Bermuda is an archipelago consisting of seven main islands and many smaller islands and islets lying about 1,050 kilometers (650 mi.) east of North Carolina. The main islands--with hilly terrain and subtropical climate--are clustered together, connected by bridges, and are considered to be a geographic unit, referred to as the Island of Bermuda.

Bermuda was discovered in 1503 by a Spanish explorer, Juan de Bermudez, who made no attempt to land because of the treacherous reef surrounding the uninhabited islands.

In 1609, a group of British colonists led by Sir George Somers was shipwrecked and stranded on the islands for 10 months. Their reports aroused great interest about the islands in England, and in 1612 King James extended the Charter of the Virginia Company to include them. Later that year, about 60 British colonists arrived and founded the town of St. George, the oldest continuously inhabited English-speaking settlement in the Western Hemisphere. When representative government was introduced to Bermuda in 1620, it became a self-governing colony.

Due to the islands' isolation, for many years Bermuda remained an outpost of 17th-century British civilization, with an economy based on the use of the islands' endemic cedar trees for shipbuilding and the salt trade. Hamilton, a centrally located port founded in 1790, became the seat of government in 1815.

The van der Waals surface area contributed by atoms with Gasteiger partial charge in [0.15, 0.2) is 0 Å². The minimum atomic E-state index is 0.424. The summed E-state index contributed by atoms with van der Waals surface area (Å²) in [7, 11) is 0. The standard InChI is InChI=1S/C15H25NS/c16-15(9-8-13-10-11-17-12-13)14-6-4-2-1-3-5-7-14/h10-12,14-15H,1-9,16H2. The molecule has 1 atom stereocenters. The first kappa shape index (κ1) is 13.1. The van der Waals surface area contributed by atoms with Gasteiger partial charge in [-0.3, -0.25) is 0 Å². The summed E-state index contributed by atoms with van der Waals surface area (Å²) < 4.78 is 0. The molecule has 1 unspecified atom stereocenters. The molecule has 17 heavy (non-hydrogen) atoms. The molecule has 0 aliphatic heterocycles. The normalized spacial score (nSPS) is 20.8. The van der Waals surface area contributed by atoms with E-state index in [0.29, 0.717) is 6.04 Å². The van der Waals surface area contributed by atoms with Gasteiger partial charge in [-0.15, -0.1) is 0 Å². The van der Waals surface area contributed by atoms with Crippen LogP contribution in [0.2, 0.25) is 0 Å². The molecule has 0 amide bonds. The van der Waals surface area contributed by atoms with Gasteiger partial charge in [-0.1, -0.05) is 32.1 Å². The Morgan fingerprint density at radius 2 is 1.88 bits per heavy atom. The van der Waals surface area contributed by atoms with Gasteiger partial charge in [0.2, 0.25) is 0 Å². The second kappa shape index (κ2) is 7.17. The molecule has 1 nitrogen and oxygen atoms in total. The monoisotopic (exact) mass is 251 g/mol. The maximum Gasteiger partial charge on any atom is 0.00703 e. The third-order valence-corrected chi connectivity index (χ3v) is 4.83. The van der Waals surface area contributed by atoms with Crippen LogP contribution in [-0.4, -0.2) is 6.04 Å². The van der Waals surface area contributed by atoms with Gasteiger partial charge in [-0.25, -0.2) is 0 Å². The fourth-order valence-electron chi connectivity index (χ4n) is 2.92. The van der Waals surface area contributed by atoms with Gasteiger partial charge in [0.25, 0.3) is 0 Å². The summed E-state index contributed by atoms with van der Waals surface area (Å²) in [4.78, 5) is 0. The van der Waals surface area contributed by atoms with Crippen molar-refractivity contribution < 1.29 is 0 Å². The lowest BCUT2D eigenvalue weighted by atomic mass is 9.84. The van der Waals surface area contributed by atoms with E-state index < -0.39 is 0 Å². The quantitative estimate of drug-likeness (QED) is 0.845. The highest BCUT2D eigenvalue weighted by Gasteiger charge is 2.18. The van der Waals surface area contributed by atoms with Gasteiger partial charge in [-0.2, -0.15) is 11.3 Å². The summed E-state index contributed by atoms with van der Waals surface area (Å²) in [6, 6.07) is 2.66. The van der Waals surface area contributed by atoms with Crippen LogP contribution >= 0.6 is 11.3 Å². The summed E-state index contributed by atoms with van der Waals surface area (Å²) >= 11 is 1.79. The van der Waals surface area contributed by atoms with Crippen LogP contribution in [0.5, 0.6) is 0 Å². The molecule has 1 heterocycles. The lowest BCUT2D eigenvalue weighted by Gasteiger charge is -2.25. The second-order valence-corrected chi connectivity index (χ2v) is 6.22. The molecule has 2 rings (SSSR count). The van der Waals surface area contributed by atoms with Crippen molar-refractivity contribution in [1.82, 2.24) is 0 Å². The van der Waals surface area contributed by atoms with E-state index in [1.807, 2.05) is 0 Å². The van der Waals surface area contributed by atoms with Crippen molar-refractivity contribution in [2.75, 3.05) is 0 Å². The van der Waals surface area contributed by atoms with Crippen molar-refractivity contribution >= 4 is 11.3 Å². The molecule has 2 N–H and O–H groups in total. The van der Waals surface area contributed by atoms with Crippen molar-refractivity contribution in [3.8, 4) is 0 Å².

Slaves from Africa were brought to Bermuda soon after the colony was established. The slave trade was outlawed in Bermuda in 1807, and all slaves were freed in 1834. Today, about 61% of Bermudians are of African descent.

The establishment of a formal constitution in 1968 bolstered internal self-government; debate about independence ensued, although a 1995 independence referendum was defeated. The government re-opened the independence debate in 2004.

Bermuda is the oldest self-governing overseas territory in the British Commonwealth. Its 1968 constitution provides the island with formal responsibility for internal self-government, while the British Government retains responsibility for external affairs, defense, and security. The Bermudian Government is consulted on any international negotiations affecting the territory. Bermuda participates, through British delegations, in the UN and some of its specialized and related agencies.

Government Structure
Queen Elizabeth II is head of state and is represented in Bermuda by a governor, whom she appoints. Internally, Bermuda has a parliamentary system of government.

The premier is head of government and leader of the majority party in the House of Assembly. The cabinet is composed of ministers selected by the premier from among members of the House of Assembly and the Senate.

The 36-member House is elected from 36 electoral districts (one representative from each district) for a term not to exceed 5 years. The Senate, or reviewing house, serves concurrently with the House and has 11 members--five appointed by the governor in consultation with the premier, three by the opposition leader, and three at the governor's discretion.